Click on “Download PDF” for the PDF version or on the title for the HTML version.
If you are not an ASABE member or if your employer has not arranged for access to the full-text, Click here for options.
Ammonia Emission, Manure Nutrients And Egg Production Of Laying Hens Fed Distiller Dried Grain Diets
Published by the American Society of Agricultural and Biological Engineers, St. Joseph, Michigan www.asabe.orgCitation: International Symposium on Air Quality and Manure Management for Agriculture Conference Proceedings, 13-16 September 2010, Dallas, Texas 711P0510cd.(doi:10.13031/2013.32662)
Authors: Eileen Fabian Wheeler, Paul Patterson, Hongwei Xin, Richard Gates, Chad Gregory, Ahmet Pekel, Heather Burley, Adrizal Adrizal, Patrick Topper, Arlene Adviento-Borbe
Keywords: Emission, mitigation, diet, poultry, ammonia, gas, egg, production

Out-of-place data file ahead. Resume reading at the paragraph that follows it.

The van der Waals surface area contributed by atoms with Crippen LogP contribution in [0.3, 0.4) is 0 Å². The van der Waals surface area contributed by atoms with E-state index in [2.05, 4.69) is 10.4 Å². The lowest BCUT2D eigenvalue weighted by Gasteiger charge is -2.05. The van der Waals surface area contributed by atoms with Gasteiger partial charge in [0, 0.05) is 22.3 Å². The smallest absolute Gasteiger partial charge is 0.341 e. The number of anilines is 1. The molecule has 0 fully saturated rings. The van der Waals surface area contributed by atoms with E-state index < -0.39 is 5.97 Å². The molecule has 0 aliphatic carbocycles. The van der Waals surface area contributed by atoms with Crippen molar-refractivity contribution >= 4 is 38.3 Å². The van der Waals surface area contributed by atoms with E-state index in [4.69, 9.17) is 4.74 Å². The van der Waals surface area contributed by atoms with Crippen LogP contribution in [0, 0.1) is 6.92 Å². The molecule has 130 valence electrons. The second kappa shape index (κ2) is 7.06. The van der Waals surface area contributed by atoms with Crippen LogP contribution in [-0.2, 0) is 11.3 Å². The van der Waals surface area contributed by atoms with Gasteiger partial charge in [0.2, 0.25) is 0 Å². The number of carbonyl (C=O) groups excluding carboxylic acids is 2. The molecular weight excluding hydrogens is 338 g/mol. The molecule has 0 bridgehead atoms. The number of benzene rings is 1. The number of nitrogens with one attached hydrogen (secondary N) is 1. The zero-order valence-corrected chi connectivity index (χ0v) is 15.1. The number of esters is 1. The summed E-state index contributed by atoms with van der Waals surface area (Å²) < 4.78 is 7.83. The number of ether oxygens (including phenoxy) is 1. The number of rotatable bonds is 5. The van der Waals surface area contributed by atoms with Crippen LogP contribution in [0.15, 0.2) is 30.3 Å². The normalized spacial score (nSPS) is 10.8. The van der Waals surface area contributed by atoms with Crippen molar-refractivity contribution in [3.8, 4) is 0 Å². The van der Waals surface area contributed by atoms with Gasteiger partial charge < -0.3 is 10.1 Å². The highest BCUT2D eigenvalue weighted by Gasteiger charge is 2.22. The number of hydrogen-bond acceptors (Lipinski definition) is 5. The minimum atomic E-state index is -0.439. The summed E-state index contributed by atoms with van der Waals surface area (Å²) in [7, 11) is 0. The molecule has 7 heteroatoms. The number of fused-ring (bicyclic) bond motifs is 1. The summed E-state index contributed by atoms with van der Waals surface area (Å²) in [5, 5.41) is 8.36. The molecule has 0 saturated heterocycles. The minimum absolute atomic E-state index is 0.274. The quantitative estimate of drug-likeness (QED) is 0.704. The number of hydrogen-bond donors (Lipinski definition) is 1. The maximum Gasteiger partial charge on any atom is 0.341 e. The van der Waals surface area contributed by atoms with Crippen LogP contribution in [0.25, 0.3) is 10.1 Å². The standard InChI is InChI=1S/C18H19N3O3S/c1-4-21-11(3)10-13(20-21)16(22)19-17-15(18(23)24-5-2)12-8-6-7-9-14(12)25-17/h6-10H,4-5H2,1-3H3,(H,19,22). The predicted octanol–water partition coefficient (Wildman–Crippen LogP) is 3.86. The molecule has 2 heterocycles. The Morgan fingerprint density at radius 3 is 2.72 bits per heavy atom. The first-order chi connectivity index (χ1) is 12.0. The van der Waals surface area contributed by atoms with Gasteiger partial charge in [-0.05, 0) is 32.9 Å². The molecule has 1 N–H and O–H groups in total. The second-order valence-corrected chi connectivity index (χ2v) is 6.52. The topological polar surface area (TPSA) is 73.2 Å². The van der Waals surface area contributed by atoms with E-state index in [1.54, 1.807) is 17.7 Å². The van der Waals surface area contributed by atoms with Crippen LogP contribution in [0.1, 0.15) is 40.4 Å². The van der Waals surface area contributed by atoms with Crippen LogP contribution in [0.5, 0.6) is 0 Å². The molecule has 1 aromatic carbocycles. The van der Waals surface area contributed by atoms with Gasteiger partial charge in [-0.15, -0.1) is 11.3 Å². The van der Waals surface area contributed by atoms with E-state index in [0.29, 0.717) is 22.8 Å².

A USDA Natural Resources Conservation Service, Conservation Innovation Grant project coordinated by the United Egg Producers (UEP) conducted concurrent demonstrations in Iowa and Pennsylvania (PA) at commercial laying hen facilities. The goal was to document manure nutrient and gas emission improvements through the use of dried distillers grain with solubles (DDGS) diets and/or other dietary modifications while maintaining or improving hen productivity. Results of the PA trial are presented here. Diets containing 10% corn DDGS with (D+P) or without (D) the probiotic Provalen were compared to a corn-soybean based control diet (CON). The isocaloric, amino acid balanced diets were fed to three groups of 39,800 Lohmann hens in one house. Hens were 20-65 wk of age with each diet provided to 2 of 6 rows of stacked cages with manure belts (six decks high). Feed intake, water consumption, hen body weight (BW), egg production (EP,) egg case weight, mortality, feed cost (FC), and egg income (EI) were provided weekly by the cooperating egg company. Replicated monthly data, including egg weight (EW), albumen height (AH), Haugh units (HU), yolk color (YC), shell strength (SS) and shell thickness (ST), were determined from eggs collected from six 4-cage sections of hens on each diet. Replicated monthly samples of hen manure (fresh and from storage) were analyzed for moisture and major nutrients. Ammonia (NH3) gas measurements utilized a non-steady state flux chamber method coupled with photoacoustic infrared gas analyzer. There was no clear trend in the magnitude of NH3 emissions relative to the diets within the hen house as measured on the manure belt. At 32 and 36 wks of age, NH3 emissions were significantly (P < 0.10) higher in D while D+P and CON were lower and similar. At 48 and 52 wks, NH3 emissions from D were similar to D+P and significantly lower than CON. Emission rate from belt manure averaged 0.42 0.025 g bird-1 d-1 for all treatments and dates. There was no significant impact of diet on BW, EW, HU, SS, or ST (P =0.10 to 0.66), however, CON hens had lower EP, AH, and YC compared to D and D+P hens (P=0.05). Fresh manure total phosphorus (P2O5) was higher for CON samples (P < 0.05) while other major agronomic nutrients and moisture were not significantly different among treatments. Stored CON manure samples had increased moisture and NH4-N compared to those of D and D+P treatments (P < 0.10). Weekly EI minus FC averaged $6,146, $6,215, and $6,209 for the CON, D, and D+P diets, respectively.(Download PDF) (Export to EndNotes)